|Photo: Solveig Larsen|
Over the course of this year, amidst the coronavirus pandemic, there have been phrases such as “keeping us safe,” “it’s for safety reasons,” or similar spread around.
This blogpost is not about the rights or wrongs of the response to coronavirus; in fact, it won’t even use the word again.
However, the concerns over safety raise important questions related to our, primarily western, approach to how we live in the world.
We have traded in our security for safety.
What do I mean by that? Aren’t security and safety the same thing? No, they’re not. Let’s start back a bit.
Western-styled culture began to disconnect from nature some 10–12,000 years ago, increasing that disconnect significantly since the Industrial Revolution just 200-250 years ago.
As we moved steadily further and further from our natural home, two human responses came with that, both fuelling and being fuelled by the disconnect.
One is a fear of nature. Nature became a dark, wild, terrifying place. The other was our desire for control. Nature was to be tamed, controlled, and exploited.
The two responses are the flip side of each other. Fear of nature means we must tame and control nature. A tamed nature suggests it is something to be feared in case it becomes un-tamed.
Because we removed ourselves from nature we had to protect ourselves from this wild, un-tamed, and terrifying locale. We developed a “cotton-wool” approach (especially during the latter half of the twentieth century) to how we raise children, how we care for the elderly, and to life in general.
Ironically, the more we tried to keep ourselves safe from nature, the more we experienced harmful problems that stem from so-called “natural” sources.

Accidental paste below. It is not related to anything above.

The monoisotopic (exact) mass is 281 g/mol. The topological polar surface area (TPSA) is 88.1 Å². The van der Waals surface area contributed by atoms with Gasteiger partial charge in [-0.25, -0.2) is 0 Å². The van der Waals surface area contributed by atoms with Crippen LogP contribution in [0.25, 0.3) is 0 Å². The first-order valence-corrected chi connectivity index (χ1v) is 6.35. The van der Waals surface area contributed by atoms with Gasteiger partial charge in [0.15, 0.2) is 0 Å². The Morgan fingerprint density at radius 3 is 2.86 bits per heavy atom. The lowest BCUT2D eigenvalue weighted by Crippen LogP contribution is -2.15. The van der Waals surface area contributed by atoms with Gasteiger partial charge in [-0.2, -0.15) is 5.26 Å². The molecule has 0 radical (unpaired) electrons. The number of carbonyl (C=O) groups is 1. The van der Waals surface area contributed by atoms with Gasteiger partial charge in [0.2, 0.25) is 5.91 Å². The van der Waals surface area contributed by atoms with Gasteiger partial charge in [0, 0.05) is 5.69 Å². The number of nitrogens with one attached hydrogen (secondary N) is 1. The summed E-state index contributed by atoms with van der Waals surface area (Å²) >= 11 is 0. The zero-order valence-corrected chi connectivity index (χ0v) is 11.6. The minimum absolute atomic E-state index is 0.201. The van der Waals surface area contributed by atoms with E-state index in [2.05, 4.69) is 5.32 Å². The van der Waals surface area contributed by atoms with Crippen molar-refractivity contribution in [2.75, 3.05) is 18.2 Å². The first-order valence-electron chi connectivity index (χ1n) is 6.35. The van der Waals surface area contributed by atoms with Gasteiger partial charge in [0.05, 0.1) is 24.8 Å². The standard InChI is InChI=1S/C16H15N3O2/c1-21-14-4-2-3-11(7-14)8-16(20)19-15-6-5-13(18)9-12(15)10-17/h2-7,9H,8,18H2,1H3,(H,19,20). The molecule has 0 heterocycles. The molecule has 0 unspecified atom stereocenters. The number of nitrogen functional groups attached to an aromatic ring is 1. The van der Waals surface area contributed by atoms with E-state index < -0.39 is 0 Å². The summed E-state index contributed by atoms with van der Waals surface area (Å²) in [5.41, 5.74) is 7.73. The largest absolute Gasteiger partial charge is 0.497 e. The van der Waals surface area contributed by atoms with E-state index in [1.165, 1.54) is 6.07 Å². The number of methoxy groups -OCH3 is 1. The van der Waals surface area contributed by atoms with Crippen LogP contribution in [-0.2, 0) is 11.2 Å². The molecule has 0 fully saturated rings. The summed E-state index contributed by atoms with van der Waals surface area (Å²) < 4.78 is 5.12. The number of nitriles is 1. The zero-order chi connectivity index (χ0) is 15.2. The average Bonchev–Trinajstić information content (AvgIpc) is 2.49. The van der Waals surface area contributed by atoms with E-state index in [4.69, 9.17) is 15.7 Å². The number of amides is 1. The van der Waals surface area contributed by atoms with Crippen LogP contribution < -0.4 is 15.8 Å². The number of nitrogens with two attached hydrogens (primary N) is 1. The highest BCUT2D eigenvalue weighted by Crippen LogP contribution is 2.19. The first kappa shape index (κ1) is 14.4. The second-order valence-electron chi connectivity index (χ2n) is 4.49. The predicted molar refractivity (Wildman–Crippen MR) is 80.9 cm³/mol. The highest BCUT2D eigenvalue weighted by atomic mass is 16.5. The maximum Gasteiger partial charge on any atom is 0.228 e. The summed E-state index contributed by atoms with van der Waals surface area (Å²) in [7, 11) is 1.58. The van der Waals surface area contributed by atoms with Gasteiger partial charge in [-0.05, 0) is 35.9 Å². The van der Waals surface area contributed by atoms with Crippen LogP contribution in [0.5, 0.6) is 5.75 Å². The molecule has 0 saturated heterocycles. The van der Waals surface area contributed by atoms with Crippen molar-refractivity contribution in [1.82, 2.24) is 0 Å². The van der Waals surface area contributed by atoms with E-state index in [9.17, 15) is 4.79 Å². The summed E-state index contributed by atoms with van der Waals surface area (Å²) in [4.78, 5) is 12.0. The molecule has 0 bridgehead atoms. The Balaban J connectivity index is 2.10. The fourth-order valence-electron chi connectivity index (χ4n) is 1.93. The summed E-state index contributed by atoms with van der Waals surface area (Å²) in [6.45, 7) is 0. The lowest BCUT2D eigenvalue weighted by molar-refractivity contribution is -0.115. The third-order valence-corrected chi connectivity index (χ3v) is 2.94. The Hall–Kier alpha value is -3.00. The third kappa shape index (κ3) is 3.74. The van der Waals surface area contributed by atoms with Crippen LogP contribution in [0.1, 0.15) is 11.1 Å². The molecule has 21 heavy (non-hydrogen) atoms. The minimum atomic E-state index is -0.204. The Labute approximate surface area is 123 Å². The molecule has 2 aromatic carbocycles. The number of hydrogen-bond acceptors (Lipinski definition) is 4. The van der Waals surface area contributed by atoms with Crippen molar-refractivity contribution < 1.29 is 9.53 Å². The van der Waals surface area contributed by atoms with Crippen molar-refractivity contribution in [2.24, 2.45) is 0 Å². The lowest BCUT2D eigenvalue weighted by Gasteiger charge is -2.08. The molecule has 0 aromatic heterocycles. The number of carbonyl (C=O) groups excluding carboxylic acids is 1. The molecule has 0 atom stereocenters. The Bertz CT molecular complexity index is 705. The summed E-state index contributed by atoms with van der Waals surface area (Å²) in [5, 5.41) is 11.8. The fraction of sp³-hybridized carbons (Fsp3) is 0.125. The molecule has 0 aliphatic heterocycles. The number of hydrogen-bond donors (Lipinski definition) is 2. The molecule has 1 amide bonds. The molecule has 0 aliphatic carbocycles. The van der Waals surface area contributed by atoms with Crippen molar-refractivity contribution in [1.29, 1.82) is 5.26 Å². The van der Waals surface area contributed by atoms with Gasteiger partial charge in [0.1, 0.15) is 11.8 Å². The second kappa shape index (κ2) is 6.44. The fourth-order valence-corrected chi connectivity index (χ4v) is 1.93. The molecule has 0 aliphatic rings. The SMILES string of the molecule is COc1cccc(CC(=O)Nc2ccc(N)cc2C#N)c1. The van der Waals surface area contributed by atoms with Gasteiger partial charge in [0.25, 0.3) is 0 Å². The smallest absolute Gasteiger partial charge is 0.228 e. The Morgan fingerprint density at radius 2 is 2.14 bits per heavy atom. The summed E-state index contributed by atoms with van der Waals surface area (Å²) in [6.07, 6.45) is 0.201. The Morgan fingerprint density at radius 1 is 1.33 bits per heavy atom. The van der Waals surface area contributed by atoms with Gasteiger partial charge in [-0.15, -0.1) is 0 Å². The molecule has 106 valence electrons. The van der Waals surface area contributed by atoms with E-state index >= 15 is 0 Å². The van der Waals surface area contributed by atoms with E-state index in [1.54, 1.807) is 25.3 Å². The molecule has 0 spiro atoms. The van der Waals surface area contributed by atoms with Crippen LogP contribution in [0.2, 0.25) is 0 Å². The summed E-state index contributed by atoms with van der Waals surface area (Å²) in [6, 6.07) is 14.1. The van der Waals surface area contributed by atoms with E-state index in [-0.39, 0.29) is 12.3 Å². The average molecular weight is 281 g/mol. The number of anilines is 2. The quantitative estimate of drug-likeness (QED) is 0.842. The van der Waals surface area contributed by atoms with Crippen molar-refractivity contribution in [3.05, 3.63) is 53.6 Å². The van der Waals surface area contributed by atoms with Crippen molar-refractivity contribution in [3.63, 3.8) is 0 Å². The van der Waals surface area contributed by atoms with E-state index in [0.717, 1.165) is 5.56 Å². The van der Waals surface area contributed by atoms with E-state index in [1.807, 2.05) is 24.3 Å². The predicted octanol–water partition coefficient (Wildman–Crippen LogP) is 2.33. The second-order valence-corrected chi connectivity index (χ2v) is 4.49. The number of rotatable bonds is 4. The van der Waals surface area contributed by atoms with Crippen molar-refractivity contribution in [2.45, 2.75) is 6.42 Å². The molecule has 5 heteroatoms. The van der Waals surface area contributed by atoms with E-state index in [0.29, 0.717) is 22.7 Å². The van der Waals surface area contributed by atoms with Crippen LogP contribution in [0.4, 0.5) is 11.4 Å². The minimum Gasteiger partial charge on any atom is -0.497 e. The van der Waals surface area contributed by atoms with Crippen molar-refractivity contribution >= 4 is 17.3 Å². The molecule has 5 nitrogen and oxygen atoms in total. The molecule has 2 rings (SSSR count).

Paradoxically, we become more secure when we let go of the desire to make ourselves safe. We become safer when we let go of the need to distance ourselves from nature. Etymologically, the word secure comes from two Latin words, se and cura, which together literally mean without care or setting concern aside.
When we recognise that we are not separate from nature, but are an intimate part of nature, then we no longer need to set up safety nets. We no longer fear nature.
When we reconnect with nature we become more secure as we settle into our natural niche without wishing to control or exploit nature.
We must let go the insane desire to improve the world, to fix nature. We must let go our egocentric, and anthropocentric, sense of superiority and separation.
If we continue to act as if we are separate from nature, if we continue to act out of fear of nature, and if we continue to exploit nature, then we will continually be trying, vainly, to find ways to keep ourselves safe.
If we are willing to let go and find our niche in nature, and willing to accept that we are no greater, nor lesser, than any other aspect of nature, then we will find we become naturally secure.
We must let go of wanting to be safe.
We can be secure.